Aper-Oculus is an open-source camera development board for AMD Xilinx’s Kria SoM (Crowdfunding)

Aper-Oculus camera carrier board AMD Xilinx Kria

The Aper-Oculus board is an open-source hardware camera carrier board for the AMD Xilinx Kria system-on-modules aimed at high-speed computer vision applications.

The carrier board is built around the Sony SLVS-EC (Scalable Low-Voltage Signaling with Embedded Clock), a high-speed interface standard that delivers high-resolution video output to the FPGA. It also features several connectivity options, including dual MIPI connectors, USB 3.0, DisplayPort, and SATA to accommodate the varying demands of AI and robotics projects.

Sony SLVS-EC vs sub-LVDS

The Kria K24 and K26 SOMs are adaptive system-on-modules designed for edge and vision applications. These small modules are ruggedized and come with hardware acceleration enabled out-of-the-box. The Kria lineup also includes a series of starter kits, such as the KR260 Robotics Starter Kit, which are designed for early evaluation and development.

Aper-Oculus specifications:

  • Processor-Board Support – Compatible with AMD Xilinx Kria SOMs
  • Video Interface – SLVS-EC for high-speed, high-quality video input
  • Expansion – FMC connector for custom expansions
  • Storage – SATA III interface, SD card
  • Display – DisplayPort
  • Camera – 2x 4-lane MIPI CSI (22-pin, Raspberry Pi compatible)
  • USB – USB 3.0 Type-A
  • Misc – Barometer, 3-axis accelerometer
  • Power Supply – 12V via DC jack

As mentioned earlier, the Aper-Oculus project is completely open-source. Once the campaign has been successful, all relevant documentation, source code, and design files will be added to the relevant GitHub repository.

Aper-Oculus is definitely on the high end, at $750 for the camera carrier board alone without the Kria module. While the cost seems to be on par with other third-party boards for the AMD Kria Xilinx SOM, it is more expensive than the alternatives from AMD.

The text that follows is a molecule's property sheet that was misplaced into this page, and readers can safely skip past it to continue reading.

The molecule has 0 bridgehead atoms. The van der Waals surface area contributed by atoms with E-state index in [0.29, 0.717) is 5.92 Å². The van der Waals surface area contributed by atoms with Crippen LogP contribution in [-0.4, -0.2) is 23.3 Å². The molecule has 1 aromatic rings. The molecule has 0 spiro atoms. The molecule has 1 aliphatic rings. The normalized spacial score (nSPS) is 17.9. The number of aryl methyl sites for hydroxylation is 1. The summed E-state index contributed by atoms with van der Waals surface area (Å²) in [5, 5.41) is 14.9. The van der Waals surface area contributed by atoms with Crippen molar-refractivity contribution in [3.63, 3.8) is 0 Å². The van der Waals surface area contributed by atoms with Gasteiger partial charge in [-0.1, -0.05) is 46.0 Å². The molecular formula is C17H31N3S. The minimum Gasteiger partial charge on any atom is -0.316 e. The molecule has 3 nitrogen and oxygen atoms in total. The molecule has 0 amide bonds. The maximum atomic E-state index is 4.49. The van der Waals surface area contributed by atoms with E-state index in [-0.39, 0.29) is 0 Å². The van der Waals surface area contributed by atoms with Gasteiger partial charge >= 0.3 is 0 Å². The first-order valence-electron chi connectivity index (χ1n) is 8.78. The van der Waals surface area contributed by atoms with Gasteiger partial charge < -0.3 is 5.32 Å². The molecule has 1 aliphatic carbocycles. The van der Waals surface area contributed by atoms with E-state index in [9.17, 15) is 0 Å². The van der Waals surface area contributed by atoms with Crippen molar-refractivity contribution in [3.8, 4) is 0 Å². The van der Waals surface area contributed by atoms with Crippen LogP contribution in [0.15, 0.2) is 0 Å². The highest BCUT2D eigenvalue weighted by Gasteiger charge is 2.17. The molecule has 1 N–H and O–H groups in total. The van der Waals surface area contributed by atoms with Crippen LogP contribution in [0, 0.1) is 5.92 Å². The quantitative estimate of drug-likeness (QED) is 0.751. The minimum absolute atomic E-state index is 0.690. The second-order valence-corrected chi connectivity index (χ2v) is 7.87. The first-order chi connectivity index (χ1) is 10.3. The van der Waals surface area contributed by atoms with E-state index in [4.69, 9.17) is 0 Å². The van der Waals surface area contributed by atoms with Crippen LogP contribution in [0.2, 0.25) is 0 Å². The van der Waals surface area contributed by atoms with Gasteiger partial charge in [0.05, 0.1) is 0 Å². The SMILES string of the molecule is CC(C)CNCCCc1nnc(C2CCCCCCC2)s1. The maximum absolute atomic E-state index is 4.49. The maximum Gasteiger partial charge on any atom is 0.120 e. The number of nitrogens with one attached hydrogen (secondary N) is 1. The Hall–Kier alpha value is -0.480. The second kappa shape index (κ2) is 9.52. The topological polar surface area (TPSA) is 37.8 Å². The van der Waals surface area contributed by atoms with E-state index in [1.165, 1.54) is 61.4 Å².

Aper-Oculus Board Comparisons

When questioned about the price difference, the maker of the Aper-Oculus, Chance Reimer, explained that it is “due to the buried vias + dielectric material” that were selected to support a data rate of up to 16Gbps for the FMC transceivers. He also mentioned the projected low volume of orders and a 20% duty imposed on products made and sent from China. From the price alone, it is obvious that this product is aimed at industrial and commercial users.

Aper-Oculus CXP Dualis FMC expansion board
CXP Dualis FMC board

The FMC interface on the Aper-Oculus camera dev board allows expansions to be connected to the board. Two expansion boards, the CXP Dualis FMC and VincuLink FMC, are sold separately and are available on the project page. The boards are priced at $449 and $199, respectively.

The CXP Dualis FMC board (pictured above) is an add-on module that can be used to prototype both host and device solutions for CoaXPress (the coaxial cable-based communication for high-speed, serial data). The VincuLink FMC board is a GPIO-expansion board that allows the Aper-Oculus board to interface with Raspberry Pi HATs, M.2 E-Key PCIe cards, and peripheral modules (PMODs).

As mentioned earlier, the Aper-Oculus camera development board is priced at $750. The project launched on December 21, 2023, and is a long way off from its funding goal of $17,500. Shipping is free worldwide for all boards and orders are expected to ship on June 14, 2024 onwards. Other essential components and add-ons can be found on the Crowd Supply page.

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